The Chedder cliffs produce several of the rarer plants. I must not omit mentioning Dianthus casius * (Chedder Pink) D. arenarius,

* The trivial name of cesius, which is extremely appropriate, first occurs in Sowerby's English Botany, vol. 1, p. 62.'

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and Thalictrum minus. The history of the first of these plants has been more perplexed than that of any other British species perhaps, and it has been difficult to say which was the true Chedder Pink, and which was not. It is to be distinguished, however, by the stems being mostly single-flowered: the scales of the calyx roundish and short; the petals notched and bearded; and the leaves rough in the margin. This elegant plant has never yet been found but on the cliffs of Chedder, where it was gathered first by Mr. Brewer, in Ray's time. The flowers make their appearance in July, decorating the rocks most luxuriantly.'

Concerning Mendip and its mines of calamine and lead, .much information is afforded, extremely creditable to Mr. M.'s industry of research and his acquaintance with mineralogy, in its improved state; and no science has made so great a progress in England in so short a space of time. We regret that our limits will not allow us to make an extract which would do justice to the subject.

The cathedral at Wells, and the architecture and monastic history of Glastonbury, are discussed at length; and we freely subscribe to the censure bestowed on the tasteless manner in which the inside of the former fine specimen of the Gothic style has been defaced by washes of lime and yellow ochre. To the Glastonbury thorn, so frequently the resort of the superstitious of old, our author attends only as a naturalist:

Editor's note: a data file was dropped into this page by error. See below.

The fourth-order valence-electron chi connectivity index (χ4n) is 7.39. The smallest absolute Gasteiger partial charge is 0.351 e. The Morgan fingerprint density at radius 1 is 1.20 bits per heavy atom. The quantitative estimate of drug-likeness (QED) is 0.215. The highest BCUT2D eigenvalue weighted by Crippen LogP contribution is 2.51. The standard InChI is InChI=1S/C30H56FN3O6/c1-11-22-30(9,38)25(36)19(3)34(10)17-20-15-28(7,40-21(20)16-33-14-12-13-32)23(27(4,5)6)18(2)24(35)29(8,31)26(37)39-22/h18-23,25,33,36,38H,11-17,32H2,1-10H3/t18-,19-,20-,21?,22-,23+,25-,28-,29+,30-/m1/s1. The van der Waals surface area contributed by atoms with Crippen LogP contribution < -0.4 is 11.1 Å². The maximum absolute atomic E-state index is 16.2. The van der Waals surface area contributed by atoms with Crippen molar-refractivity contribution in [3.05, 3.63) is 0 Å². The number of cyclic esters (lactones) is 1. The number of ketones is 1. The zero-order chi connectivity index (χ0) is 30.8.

On the south-west side of Glastonbury may be seen Wearyall-bill (represented in the view of the ruins) the name of which originated from a belief prevalent among the vulgar, and instilled by the monks, that here St. Joseph and his companions sat down all weary with their journey! From the stick the former stuck into the ground, say they, sprung the famous Glastonbury thorn, concerning which so many marvellous stories have been spread, and for fancied cuttings from which, even in times when monkish superstition might be supposed to have ceased, people of the first rank gave an extravagant price. The Bristol merchants (Collinson informs us) actually made a traffic of the plants, and exported them to foreign parts; the people of Glastonbury, to this day, cultivate slips of hawthorn imagined to have sprung from the sacred trunk, and offer them to visitors as valuable articles, though many a sprig is cut in the neighbouring hedges. I have never seen the Glastonbury thorn in fructification, but all the botanists who have examined it in that state agree that it is no other than the common Cratagus monogyna. It is a fact, however, that the shrub here flowers two or three months before the ordinary time, and sometimes as early as Christmas day, O. S. whence I conjecture it must be at least a variety of the above species, which may have been introduced originally by some pilgrim or other from the east,